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Old 05-21-2020, 01:06 PM
DesertTwang DesertTwang is offline
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Location: Tucson, Arizona
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Default "Rescuing" an unsatisfactory job at buffing out by spraying with gloss finish?

This is a question for those of you who have experience building or repairing guitars. A few years ago, I decided to buff out the satin finish on my 2013 Martin 000-15sm, because it had acquired some scratches and shiny spots that bothered me. In hindsight, I would never do that again. I had done months of research before doing this, and I had read every single thread that had been published on this and other forums on the topic.

I thought I knew enough to tackle this job, but I didn't. Long story short, I sanded way too much, and in one spot, on the back, through the finish. The buffing out worked out OK, but it never resulted in the shine I had hoped for (and seen in guitars of this model buffed out by others). On the back, where I had sanded through the finish in some places, I re-sprayed with 12 or so thin layers of semi-gloss, and the result was acceptable. If the whole guitar looked like that, I may not even be complaining.

The sides look decent, too. But I was never happy with how the top came out. When I polish it with a lot of effort, it looks really nice, for a few days, but then it slowly turns to a matte look again that just doesn't look great. It kind of has that "greasy" look that you would get on an old fashioned plaster cast after a few weeks of wearing it.

My question is: would it be worth considering to spray the top (and possibly, the whole guitar except for the neck, of course) with high gloss lacquer? It wouldn't have to be perfect by any means. The plan would be to lightly sand the top and apply several thin layers of high-gloss lacquer from a spray can, since I don't have the means and equipment to use more fancy methods. I have to make do with masking tape, rattle cans and hanging the guitar from the ceiling in my garage.

What say you wise men out there?

Below are a few photos that show the guitar in its present state.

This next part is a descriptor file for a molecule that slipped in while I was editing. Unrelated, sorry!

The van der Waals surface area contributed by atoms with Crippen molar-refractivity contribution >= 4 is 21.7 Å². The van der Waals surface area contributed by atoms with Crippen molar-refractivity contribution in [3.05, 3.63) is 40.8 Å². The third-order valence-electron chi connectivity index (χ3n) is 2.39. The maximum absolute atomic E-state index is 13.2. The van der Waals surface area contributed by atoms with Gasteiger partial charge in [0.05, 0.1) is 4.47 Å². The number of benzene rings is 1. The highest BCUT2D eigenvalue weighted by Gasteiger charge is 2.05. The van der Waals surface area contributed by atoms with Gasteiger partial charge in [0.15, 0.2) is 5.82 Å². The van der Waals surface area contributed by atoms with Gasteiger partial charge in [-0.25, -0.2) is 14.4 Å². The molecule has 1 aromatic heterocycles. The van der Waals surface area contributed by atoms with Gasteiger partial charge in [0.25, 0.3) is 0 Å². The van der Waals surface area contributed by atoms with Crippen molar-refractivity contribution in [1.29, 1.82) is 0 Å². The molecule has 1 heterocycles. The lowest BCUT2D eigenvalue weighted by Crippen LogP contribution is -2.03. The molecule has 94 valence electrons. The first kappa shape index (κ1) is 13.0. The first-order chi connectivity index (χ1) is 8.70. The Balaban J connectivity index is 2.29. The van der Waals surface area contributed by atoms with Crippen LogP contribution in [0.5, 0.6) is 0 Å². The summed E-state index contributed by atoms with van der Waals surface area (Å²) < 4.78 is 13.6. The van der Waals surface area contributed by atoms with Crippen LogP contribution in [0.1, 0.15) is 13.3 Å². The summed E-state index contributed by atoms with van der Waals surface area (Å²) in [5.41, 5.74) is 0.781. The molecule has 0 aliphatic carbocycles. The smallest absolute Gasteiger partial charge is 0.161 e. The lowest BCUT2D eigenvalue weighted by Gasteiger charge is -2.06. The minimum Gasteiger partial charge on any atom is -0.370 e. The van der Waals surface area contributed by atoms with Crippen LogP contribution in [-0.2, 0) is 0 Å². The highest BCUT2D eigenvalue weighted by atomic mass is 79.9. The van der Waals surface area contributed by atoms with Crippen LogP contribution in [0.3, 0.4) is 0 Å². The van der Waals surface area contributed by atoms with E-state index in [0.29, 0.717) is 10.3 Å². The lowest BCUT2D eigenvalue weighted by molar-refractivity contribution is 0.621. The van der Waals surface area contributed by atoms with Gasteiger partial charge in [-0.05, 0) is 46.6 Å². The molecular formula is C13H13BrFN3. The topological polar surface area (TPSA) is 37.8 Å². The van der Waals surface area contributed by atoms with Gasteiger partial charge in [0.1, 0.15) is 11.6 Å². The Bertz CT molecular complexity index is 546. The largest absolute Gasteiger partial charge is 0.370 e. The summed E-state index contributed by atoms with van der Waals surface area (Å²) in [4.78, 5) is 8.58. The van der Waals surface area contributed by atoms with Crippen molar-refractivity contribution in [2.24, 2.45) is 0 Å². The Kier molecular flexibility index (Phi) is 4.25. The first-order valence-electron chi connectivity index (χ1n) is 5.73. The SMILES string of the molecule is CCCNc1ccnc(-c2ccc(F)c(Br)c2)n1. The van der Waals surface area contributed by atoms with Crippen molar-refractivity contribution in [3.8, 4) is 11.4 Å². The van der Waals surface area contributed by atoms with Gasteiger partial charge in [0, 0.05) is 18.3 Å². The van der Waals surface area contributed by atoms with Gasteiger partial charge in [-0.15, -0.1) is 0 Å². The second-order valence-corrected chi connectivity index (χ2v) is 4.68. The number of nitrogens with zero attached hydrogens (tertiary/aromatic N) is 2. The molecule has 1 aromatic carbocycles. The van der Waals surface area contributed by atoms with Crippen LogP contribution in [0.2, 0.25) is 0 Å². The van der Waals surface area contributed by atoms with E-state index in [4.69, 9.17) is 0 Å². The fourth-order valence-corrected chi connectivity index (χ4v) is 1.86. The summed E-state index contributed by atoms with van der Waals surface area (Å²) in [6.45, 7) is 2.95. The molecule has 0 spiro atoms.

"I've always thought of bluegrass players as the Marines of the music world" – (A rock guitar guy I once jammed with)

Martin America 1
Martin 000-15sm
Recording King Dirty 30s RPS-9 TS
Taylor GS Mini
Baton Rouge 12-string guitar
Martin L1XR Little Martin
1933 Epiphone Olympic
1971 square neck Dobro
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Old 05-21-2020, 01:30 PM
charles Tauber charles Tauber is offline
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From your extensive reading, you are aware that the pores of the wood were not filled prior to applying the top coats. No matter how shiny you polish/buff the surface, it is still going to be a shiny pitted surface. As you know from experience, you cannot sand the finish sufficiently to level the pores: you'll sand through the finish first.

The back appears to show the texture of the spray application, an orange-peel texture. That was not sanded flat. Again, the best you'll get unless it is sanded flat is a shiny pebbled surface.

It isn't clear from what you wrote what is your desired finished appearance. Do you want a mirror high-gloss with a spectral reflection? Do you want it dead flat, with no texture but not a high-gloss? Or are you just wanting a uniform sheen? Without known specifically what you want to end up with, it isn't possible to provide meaningful input.

You also didn't state what you used for "buffing". You state you "sanded", but didn't state with what.